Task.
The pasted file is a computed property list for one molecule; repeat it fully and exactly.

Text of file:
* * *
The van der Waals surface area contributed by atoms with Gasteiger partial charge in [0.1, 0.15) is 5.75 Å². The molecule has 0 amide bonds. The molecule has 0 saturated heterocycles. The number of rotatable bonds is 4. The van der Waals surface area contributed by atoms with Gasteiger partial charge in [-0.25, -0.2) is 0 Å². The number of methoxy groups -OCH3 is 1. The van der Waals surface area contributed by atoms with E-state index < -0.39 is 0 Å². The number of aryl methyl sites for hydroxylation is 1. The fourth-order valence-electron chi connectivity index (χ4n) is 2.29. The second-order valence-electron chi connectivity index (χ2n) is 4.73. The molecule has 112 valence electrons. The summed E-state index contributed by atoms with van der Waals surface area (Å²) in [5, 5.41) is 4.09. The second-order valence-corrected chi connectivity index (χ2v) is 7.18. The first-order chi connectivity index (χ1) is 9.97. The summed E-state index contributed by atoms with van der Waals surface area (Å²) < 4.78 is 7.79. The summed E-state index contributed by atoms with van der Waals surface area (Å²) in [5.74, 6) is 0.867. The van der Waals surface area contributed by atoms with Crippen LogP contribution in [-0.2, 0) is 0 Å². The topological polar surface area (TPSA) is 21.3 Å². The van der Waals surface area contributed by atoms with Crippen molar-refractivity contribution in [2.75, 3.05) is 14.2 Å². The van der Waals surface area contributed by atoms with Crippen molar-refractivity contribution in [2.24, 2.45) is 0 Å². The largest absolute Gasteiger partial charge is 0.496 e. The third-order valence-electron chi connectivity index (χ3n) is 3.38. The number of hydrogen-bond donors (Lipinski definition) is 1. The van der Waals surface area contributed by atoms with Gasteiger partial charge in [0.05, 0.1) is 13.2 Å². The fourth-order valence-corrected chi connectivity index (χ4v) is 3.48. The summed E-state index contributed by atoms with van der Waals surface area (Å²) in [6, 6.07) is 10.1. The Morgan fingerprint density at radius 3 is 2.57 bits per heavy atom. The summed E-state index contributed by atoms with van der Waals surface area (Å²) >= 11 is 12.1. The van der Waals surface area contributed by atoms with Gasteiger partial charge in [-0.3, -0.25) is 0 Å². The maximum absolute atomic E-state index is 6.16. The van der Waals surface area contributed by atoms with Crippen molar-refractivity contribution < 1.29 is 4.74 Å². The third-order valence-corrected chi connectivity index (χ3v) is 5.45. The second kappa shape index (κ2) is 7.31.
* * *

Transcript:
The van der Waals surface area contributed by atoms with Gasteiger partial charge in [0.1, 0.15) is 5.75 Å². The molecule has 0 amide bonds. The molecule has 0 saturated heterocycles. The number of rotatable bonds is 4. The van der Waals surface area contributed by atoms with Gasteiger partial charge in [-0.25, -0.2) is 0 Å². The number of methoxy groups -OCH3 is 1. The van der Waals surface area contributed by atoms with E-state index < -0.39 is 0 Å². The number of aryl methyl sites for hydroxylation is 1. The fourth-order valence-electron chi connectivity index (χ4n) is 2.29. The second-order valence-electron chi connectivity index (χ2n) is 4.73. The molecule has 112 valence electrons. The summed E-state index contributed by atoms with van der Waals surface area (Å²) in [5, 5.41) is 4.09. The second-order valence-corrected chi connectivity index (χ2v) is 7.18. The first-order chi connectivity index (χ1) is 9.97. The summed E-state index contributed by atoms with van der Waals surface area (Å²) < 4.78 is 7.79. The summed E-state index contributed by atoms with van der Waals surface area (Å²) in [5.74, 6) is 0.867. The van der Waals surface area contributed by atoms with Crippen LogP contribution in [-0.2, 0) is 0 Å². The topological polar surface area (TPSA) is 21.3 Å². The van der Waals surface area contributed by atoms with Crippen molar-refractivity contribution in [2.75, 3.05) is 14.2 Å². The van der Waals surface area contributed by atoms with Crippen molar-refractivity contribution in [2.24, 2.45) is 0 Å². The largest absolute Gasteiger partial charge is 0.496 e. The third-order valence-electron chi connectivity index (χ3n) is 3.38. The number of hydrogen-bond donors (Lipinski definition) is 1. The van der Waals surface area contributed by atoms with Gasteiger partial charge in [0.05, 0.1) is 13.2 Å². The fourth-order valence-corrected chi connectivity index (χ4v) is 3.48. The summed E-state index contributed by atoms with van der Waals surface area (Å²) in [6, 6.07) is 10.1. The Morgan fingerprint density at radius 3 is 2.57 bits per heavy atom. The summed E-state index contributed by atoms with van der Waals surface area (Å²) >= 11 is 12.1. The van der Waals surface area contributed by atoms with Gasteiger partial charge in [-0.3, -0.25) is 0 Å². The maximum absolute atomic E-state index is 6.16. The van der Waals surface area contributed by atoms with Crippen molar-refractivity contribution < 1.29 is 4.74 Å². The third-order valence-corrected chi connectivity index (χ3v) is 5.45. The second kappa shape index (κ2) is 7.31.